Information for Patients
Also called: MD
Muscular dystrophy (MD) is a group of more than 30 inherited diseases. They all cause muscle weakness and muscle loss. Some forms of MD appear in infancy or childhood. Others may not appear until middle age or later. The different types can vary in whom they affect, which muscles they affect, and what the symptoms are. All forms of MD grow worse as the person's muscles get weaker. Most people with MD eventually lose the ability to walk.
There is no cure for muscular dystrophy. Treatments can help with the symptoms and prevent complications. They include physical and speech therapy, orthopedic devices, surgery, and medications. Some people with MD have mild cases that worsen slowly. Others cases are disabling and severe.
NIH: National Institute of Neurological Disorders and Stroke
- Becker muscular dystrophy (Medical Encyclopedia)
- Creatine phosphokinase test (Medical Encyclopedia)
- Duchenne muscular dystrophy (Medical Encyclopedia)
- Limb-girdle muscular dystrophies (Medical Encyclopedia)
- Muscular dystrophy (Medical Encyclopedia)
Oculopharyngeal muscular dystrophy Oculopharyngeal muscular dystrophy is a genetic condition characterized by muscle weakness that begins in adulthood, typically after age 40. The term "oculopharyngeal" refers to the eyes (oculo-) and a part of the throat called the pharynx (-pharyngeal). Affected individuals usually first experience weakness of the muscles in both eyelids that causes droopy eyelids (ptosis). Ptosis can worsen over time, causing the eyelid to impair vision, and in some cases, limit eye movement. Along with ptosis, affected individuals develop weakness of the throat muscles that causes difficulty swallowing (dysphagia). Dysphagia begins with dry food, but over time, liquids can also become difficult to swallow. Dysphagia can cause saliva to accumulate and a wet-sounding voice. Many people with oculopharyngeal muscular dystrophy also have weakness and wasting (atrophy) of the tongue. These problems with food intake may cause malnutrition, choking, or a bacterial lung infection called aspiration pneumonia.Individuals with oculopharyngeal muscular dystrophy frequently have weakness in the muscles near the center of the body (proximal muscles), particularly muscles in the shoulders, upper legs, and hips (limb-girdle muscles). The weakness slowly gets worse, and people may need the aid of a cane or a walker. Rarely, affected individuals need wheelchair assistance.Rarely, individuals have a severe form of oculopharyngeal muscular dystrophy with muscle weakness that begins before age 45, and have trouble walking independently by age 60. These individuals often also have disturbances in nerve function (neuropathy), a gradual loss of intellectual functioning (cognitive decline), and psychiatric symptoms such as depression or strongly held false beliefs (delusions).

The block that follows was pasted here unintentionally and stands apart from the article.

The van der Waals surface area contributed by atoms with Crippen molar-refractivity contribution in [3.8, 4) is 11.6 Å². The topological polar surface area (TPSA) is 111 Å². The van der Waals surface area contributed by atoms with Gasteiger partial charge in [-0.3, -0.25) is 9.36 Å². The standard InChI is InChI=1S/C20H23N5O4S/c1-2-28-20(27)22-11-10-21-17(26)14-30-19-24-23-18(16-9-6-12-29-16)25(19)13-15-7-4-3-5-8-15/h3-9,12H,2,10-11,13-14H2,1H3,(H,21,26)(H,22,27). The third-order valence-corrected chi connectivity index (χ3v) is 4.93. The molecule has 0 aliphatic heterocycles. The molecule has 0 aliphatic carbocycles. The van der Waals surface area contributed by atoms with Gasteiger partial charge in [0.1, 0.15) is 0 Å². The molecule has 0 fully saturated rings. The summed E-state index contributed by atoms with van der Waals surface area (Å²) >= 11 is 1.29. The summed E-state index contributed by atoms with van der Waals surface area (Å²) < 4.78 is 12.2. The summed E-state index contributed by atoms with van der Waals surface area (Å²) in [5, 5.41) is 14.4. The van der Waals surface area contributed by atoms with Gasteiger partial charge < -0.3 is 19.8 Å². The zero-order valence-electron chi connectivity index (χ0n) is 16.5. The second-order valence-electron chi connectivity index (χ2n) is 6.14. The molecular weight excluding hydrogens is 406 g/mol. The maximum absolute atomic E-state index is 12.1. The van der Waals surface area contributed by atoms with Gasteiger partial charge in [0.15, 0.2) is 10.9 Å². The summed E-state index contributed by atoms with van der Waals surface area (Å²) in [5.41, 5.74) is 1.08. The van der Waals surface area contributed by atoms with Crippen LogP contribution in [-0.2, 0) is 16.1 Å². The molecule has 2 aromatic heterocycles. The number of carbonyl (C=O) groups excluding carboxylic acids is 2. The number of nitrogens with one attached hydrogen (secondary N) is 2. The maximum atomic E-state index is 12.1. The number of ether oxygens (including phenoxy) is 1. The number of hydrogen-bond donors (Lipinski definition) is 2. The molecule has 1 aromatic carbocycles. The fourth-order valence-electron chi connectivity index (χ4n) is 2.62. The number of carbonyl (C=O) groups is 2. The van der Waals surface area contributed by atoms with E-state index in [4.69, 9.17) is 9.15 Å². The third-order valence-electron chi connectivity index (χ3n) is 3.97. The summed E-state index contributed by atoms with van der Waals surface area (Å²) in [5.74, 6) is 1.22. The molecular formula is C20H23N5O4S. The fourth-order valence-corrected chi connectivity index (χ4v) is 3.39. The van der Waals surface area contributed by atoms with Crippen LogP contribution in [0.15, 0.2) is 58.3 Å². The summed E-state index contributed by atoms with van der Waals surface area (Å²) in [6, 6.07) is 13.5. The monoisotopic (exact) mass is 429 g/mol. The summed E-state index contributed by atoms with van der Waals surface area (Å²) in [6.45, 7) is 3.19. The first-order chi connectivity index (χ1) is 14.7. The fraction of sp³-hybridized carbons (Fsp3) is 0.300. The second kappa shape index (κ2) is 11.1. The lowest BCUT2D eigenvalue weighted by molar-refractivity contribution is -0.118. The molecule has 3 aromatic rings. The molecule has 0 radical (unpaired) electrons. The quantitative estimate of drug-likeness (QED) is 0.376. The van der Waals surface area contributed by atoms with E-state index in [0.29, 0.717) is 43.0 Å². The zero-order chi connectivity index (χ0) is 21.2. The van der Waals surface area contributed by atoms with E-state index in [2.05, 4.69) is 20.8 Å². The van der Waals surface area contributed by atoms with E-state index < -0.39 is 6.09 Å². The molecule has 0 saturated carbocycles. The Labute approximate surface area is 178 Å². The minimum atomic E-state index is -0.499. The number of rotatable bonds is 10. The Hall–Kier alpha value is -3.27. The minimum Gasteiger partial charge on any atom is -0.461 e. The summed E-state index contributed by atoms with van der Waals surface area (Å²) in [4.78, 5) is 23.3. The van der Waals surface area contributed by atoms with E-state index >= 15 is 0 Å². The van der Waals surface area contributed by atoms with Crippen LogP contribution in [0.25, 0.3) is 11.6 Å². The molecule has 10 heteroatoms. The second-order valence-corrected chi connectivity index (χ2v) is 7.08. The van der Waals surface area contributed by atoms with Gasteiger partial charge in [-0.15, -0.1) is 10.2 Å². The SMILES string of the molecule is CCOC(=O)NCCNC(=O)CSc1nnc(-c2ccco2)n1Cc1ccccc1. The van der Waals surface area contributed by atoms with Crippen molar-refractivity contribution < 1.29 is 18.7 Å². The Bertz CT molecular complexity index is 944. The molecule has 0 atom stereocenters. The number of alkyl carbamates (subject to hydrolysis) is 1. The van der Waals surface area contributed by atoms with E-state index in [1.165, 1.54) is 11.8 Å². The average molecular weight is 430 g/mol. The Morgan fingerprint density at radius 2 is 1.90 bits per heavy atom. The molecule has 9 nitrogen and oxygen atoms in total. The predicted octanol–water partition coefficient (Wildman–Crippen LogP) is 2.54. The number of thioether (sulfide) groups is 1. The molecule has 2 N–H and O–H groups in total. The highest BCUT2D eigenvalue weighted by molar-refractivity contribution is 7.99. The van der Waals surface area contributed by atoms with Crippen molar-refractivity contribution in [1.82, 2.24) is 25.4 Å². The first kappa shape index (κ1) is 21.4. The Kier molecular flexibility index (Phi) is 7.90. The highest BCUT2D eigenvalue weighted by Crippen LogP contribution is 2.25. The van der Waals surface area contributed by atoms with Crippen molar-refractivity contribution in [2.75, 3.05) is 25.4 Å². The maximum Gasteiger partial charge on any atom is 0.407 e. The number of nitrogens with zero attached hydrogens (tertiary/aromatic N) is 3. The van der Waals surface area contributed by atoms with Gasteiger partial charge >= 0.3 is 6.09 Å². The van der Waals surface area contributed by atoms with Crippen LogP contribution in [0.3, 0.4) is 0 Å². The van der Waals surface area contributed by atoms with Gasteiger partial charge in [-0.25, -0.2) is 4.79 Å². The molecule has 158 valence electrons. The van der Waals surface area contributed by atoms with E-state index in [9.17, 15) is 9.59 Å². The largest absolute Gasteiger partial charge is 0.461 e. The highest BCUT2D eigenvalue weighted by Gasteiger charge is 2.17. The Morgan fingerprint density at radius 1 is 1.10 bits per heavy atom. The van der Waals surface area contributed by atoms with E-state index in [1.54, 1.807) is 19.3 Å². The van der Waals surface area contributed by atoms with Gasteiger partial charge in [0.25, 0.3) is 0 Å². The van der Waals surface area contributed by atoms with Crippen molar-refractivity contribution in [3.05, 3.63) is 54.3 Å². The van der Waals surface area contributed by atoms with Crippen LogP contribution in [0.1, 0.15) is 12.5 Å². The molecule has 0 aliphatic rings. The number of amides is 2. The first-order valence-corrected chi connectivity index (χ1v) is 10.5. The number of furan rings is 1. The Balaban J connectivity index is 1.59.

General Equivalence Map Definitions
The ICD-10 and ICD-9 GEMs are used to facilitate linking between the diagnosis codes in ICD-9-CM and the new ICD-10-CM code set. The GEMs are the raw material from which providers, health information vendors and payers can derive specific applied mappings to meet their needs.
- Approximate Flag - The approximate flag is on, indicating that the relationship between the code in the source system and the code in the target system is an approximate equivalent.
- No Map Flag - The no map flag indicates that a code in the source system is not linked to any code in the target system.
- Combination Flag - The combination flag indicates that more than one code in the target system is required to satisfy the full equivalent meaning of a code in the source system.